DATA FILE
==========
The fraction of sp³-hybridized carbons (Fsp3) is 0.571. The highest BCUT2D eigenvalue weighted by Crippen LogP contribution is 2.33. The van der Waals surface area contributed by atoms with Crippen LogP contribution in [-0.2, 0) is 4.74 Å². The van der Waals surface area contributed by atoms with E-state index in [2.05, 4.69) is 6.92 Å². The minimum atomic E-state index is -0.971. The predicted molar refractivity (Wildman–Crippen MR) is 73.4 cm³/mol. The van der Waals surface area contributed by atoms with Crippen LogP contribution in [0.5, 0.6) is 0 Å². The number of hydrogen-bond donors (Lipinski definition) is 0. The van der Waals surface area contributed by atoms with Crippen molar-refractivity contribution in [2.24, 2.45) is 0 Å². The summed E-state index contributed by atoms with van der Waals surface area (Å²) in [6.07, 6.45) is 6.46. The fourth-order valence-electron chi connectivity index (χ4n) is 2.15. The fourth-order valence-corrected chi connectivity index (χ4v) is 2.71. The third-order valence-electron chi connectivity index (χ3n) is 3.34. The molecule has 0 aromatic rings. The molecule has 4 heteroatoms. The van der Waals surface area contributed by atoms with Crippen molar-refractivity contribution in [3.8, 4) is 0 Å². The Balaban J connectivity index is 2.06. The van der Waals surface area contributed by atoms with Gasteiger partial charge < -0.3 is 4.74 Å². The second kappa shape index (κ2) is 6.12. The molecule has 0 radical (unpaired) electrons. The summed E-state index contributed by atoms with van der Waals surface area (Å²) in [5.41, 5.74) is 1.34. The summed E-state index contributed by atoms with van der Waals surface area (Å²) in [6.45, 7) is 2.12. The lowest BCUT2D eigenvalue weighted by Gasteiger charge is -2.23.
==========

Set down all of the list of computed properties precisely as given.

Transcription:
The fraction of sp³-hybridized carbons (Fsp3) is 0.571. The highest BCUT2D eigenvalue weighted by Crippen LogP contribution is 2.33. The van der Waals surface area contributed by atoms with Crippen LogP contribution in [-0.2, 0) is 4.74 Å². The van der Waals surface area contributed by atoms with E-state index in [2.05, 4.69) is 6.92 Å². The minimum atomic E-state index is -0.971. The predicted molar refractivity (Wildman–Crippen MR) is 73.4 cm³/mol. The van der Waals surface area contributed by atoms with Crippen LogP contribution in [0.5, 0.6) is 0 Å². The number of hydrogen-bond donors (Lipinski definition) is 0. The van der Waals surface area contributed by atoms with Crippen molar-refractivity contribution in [2.24, 2.45) is 0 Å². The summed E-state index contributed by atoms with van der Waals surface area (Å²) in [6.07, 6.45) is 6.46. The fourth-order valence-electron chi connectivity index (χ4n) is 2.15. The fourth-order valence-corrected chi connectivity index (χ4v) is 2.71. The third-order valence-electron chi connectivity index (χ3n) is 3.34. The molecule has 0 aromatic rings. The molecule has 4 heteroatoms. The van der Waals surface area contributed by atoms with Crippen molar-refractivity contribution in [3.8, 4) is 0 Å². The Balaban J connectivity index is 2.06. The van der Waals surface area contributed by atoms with Gasteiger partial charge < -0.3 is 4.74 Å². The second kappa shape index (κ2) is 6.12. The molecule has 0 radical (unpaired) electrons. The summed E-state index contributed by atoms with van der Waals surface area (Å²) in [5.41, 5.74) is 1.34. The summed E-state index contributed by atoms with van der Waals surface area (Å²) in [6.45, 7) is 2.12. The lowest BCUT2D eigenvalue weighted by Gasteiger charge is -2.23.